• ZITI: Make a necklace using this tube-shaped pasta and yarn. Or take the kids into the kitchen and teach them to cook baked ziti.

Thursday, May 30, 2019

econlife - The Rise and Fall of the Subway Five Dollar Footlong by Elaine Schwartz

The Subway footlong might never have been a foot long.

Six years ago, an Australian teenager posted on Facebook a picture of his 11-inch Subway Footlong. Feeling cheated (I guess), two New Jersey guys sued, others followed, and we wound up with a class action suit. Subway indicated the problem was frozen bread that had to be consistently stretched. They also said the slogan was an ad, not a promise.

In an initial settlement, Subway promised that they would implement new measures that guaranteed accuracy. They also agreed to pay a $520,000 legal tab and $500 to each of the ten people leading the suit. Explaining the small settlement the attorney said, “It was difficult to prove monetary damages, because everybody ate the evidence.”

But it didn’t end here. The litigation continued when yet another attorney who had nothing to do with the case said it was ridiculous. He explained that because only the lawyers made money, the decision should be thrown out. It was.

But so too was the footlong.

The Rise and Fall of the Footlong

In 2004, a Florida Subway franchisee figured out that a five dollar footlong would boost business. It was catchy, simple, cheap, and perfectly timed for a recession. At first local, by 2008, as the recession spread, the five dollar footlong did also.

Now though one store owner says the footlong costs him more than $4 to produce. In 2004 the margins were big. But, with $5.00 in 2004 the same as $7.00 today, inflation has sliced out the profit.

Our Bottom Line: Fast Food Competition

Subway’s biggest problem could be the competition. In 2019, everyone gives a discount, deli meat is no longer called healthy, and the name has become normal. Add all of that together and you get a monopolistically competitive firm that is less able to use the Five Dollar Footlong to differentiate itself.

Below, moving to the right on the market structure scale, firms become larger and more powerful. Meanwhile market entry and exit become increasingly difficult.

In a monopolistically competitive market, many firms compete for lots of customers, although firms sell similar sandwiches, they are able to achieve a bit of a “monopoly” by being different.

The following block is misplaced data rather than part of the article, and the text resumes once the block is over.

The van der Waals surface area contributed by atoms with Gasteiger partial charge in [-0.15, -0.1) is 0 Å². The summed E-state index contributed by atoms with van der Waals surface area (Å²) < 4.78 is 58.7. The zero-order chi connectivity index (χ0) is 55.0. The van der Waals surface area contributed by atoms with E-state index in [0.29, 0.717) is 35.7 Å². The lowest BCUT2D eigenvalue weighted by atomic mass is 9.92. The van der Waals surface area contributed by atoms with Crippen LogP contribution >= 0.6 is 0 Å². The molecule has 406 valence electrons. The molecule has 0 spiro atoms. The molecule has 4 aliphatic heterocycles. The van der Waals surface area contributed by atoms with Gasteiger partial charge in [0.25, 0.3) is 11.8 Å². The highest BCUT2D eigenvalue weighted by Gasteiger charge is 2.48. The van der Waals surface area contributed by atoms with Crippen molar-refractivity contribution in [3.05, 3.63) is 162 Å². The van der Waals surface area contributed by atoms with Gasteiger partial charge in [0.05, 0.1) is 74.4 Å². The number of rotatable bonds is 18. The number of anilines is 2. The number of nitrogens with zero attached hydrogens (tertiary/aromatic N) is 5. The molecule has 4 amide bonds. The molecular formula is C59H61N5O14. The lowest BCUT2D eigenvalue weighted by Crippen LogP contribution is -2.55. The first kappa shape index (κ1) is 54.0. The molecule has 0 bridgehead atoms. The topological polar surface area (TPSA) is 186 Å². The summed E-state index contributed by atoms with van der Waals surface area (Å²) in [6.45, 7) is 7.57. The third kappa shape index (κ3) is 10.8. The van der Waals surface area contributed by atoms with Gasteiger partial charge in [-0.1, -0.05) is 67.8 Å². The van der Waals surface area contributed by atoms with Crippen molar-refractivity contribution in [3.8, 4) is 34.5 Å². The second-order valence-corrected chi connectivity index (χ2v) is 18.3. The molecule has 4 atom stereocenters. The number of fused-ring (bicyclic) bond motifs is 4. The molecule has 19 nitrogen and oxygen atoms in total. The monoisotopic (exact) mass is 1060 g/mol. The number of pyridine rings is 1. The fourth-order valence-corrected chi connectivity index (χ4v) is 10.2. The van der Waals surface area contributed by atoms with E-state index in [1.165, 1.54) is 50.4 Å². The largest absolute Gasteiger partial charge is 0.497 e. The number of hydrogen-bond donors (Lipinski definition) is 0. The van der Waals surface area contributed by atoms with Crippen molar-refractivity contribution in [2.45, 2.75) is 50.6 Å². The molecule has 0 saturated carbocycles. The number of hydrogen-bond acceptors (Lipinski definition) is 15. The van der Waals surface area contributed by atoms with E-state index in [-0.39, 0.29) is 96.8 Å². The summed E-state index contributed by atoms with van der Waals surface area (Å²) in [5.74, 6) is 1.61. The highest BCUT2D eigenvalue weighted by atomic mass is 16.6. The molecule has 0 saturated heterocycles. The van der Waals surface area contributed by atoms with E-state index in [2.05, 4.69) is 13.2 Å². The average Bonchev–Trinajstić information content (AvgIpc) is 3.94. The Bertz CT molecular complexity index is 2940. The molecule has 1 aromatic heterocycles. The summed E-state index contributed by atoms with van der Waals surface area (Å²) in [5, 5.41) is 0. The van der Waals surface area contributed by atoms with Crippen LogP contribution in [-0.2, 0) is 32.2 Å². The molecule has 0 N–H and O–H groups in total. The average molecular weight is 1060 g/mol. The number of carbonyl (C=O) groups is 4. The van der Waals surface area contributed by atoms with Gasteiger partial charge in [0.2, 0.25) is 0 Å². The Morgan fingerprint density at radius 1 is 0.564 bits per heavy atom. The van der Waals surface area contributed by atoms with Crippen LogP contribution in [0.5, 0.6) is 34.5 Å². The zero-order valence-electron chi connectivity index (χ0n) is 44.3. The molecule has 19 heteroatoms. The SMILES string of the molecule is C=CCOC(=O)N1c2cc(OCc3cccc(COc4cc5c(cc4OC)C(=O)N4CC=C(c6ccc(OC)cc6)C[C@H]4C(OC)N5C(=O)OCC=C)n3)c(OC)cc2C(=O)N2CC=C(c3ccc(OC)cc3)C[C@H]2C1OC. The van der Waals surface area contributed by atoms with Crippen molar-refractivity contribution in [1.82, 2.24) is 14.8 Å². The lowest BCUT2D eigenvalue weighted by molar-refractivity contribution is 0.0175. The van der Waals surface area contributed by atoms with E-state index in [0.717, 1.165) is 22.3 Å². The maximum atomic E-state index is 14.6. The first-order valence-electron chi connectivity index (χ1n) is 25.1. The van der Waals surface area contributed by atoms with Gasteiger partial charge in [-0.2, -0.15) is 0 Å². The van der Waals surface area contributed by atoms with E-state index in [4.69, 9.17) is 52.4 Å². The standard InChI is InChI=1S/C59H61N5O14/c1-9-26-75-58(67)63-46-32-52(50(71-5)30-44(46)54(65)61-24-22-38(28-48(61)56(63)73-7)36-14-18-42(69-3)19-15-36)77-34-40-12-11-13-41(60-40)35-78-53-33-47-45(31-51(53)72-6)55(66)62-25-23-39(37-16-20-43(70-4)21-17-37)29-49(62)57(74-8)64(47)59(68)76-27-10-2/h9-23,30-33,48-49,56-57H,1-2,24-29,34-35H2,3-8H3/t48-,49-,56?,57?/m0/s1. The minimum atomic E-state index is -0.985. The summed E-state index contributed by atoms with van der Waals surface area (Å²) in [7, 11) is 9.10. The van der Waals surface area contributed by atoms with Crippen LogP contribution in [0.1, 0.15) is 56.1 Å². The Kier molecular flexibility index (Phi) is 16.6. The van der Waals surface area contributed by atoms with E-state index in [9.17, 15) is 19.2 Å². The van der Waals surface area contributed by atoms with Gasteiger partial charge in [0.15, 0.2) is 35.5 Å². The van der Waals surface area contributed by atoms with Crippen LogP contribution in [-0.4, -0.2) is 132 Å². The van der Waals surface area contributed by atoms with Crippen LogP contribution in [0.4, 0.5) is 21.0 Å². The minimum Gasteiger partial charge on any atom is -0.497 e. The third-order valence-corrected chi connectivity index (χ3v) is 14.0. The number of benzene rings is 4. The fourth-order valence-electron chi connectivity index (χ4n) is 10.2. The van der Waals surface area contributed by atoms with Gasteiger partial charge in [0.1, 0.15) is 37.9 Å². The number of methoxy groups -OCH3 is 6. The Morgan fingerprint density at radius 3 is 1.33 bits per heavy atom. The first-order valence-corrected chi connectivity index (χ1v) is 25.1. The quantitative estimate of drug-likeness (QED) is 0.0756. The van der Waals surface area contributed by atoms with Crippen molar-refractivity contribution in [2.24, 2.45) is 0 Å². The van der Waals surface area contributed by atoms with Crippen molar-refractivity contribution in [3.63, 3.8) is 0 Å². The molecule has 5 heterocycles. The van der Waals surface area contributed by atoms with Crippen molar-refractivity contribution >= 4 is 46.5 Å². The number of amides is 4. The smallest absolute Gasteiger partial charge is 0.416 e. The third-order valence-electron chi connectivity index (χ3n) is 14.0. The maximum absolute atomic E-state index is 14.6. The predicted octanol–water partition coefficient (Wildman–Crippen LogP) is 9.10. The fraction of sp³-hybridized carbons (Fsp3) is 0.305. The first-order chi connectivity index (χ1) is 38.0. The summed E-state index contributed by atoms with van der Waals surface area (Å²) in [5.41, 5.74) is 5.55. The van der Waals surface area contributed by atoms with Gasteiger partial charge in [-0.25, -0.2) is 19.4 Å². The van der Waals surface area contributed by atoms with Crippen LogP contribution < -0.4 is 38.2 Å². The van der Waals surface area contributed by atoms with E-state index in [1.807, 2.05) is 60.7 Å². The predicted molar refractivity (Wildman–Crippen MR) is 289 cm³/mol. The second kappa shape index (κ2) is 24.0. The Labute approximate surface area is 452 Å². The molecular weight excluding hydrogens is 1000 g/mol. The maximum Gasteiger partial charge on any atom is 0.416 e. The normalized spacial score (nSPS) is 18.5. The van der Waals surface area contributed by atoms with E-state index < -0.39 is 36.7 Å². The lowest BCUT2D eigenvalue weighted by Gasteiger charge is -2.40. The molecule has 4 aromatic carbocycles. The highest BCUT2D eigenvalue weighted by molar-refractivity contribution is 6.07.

For Subway it was the footlong.

My sources and more: Thanks to the Planet Money Indicator podcast for alerting me to the demise of the footlong. Vox though had the whole story and Reuters, the end of the court case.

Please note that our featured image is from Subway and several sentences from today’s post were in a past econlife.

Ideal for the classroom, reflects Elaine Schwartz’s work as a teacher and a writer. As a teacher at the Kent Place School in Summit, NJ, she’s been an Endowed Chair in Economics and chaired the history department. She’s developed curricula, was a featured teacher in the Annenberg/CPB video project “The Economics Classroom,” and has written several books including Econ 101 ½ (Avon Books/Harper Collins). You can get econlife on a daily basis! Head to econlife.

Tuesday, May 21, 2019

econlife - Why It’s Tough to Plan Congestion Pricing by Elaine Schwartz

It might cost me $11.52 to drive south of 60th Street in Manhattan. And that’s after paying $12.50 at the Lincoln Tunnel and a Jersey Turnpike toll.

That extra $11.52 (I’m not sure how they got that amount) would be the congestion pricing fee. Now that the New York State legislature said yes to the plan, NYC will become the first U.S. city to use downtown congestion pricing.

Here an economist might say that the law of demand kicks in. When price rises–it’s free now–the quantity people are willing and able to purchase decreases. So, if you charge to drive in a certain area like below 60th Street in Manhattan, then you wind up with fewer cars.


It’s not quite that simple. Today, let’s look at the details. Then, we can consider the externalities.

Congestion Pricing Plans

The NYS legislative just said yes to congestion pricing and a commission to figure it out. All they know is that there will be a charge and the revenue will go to mass transit.


Because the average speed in midtown Manhattan is between 4.5 and 9 MPH, congestion pricing advocates want cars to move faster. With fewer cars, air quality could improve. Space also could be used differently when fewer cars occupy the streets and we don’t need as many parking spaces. It all could add up to a more efficient, less aggravating, and healthier city.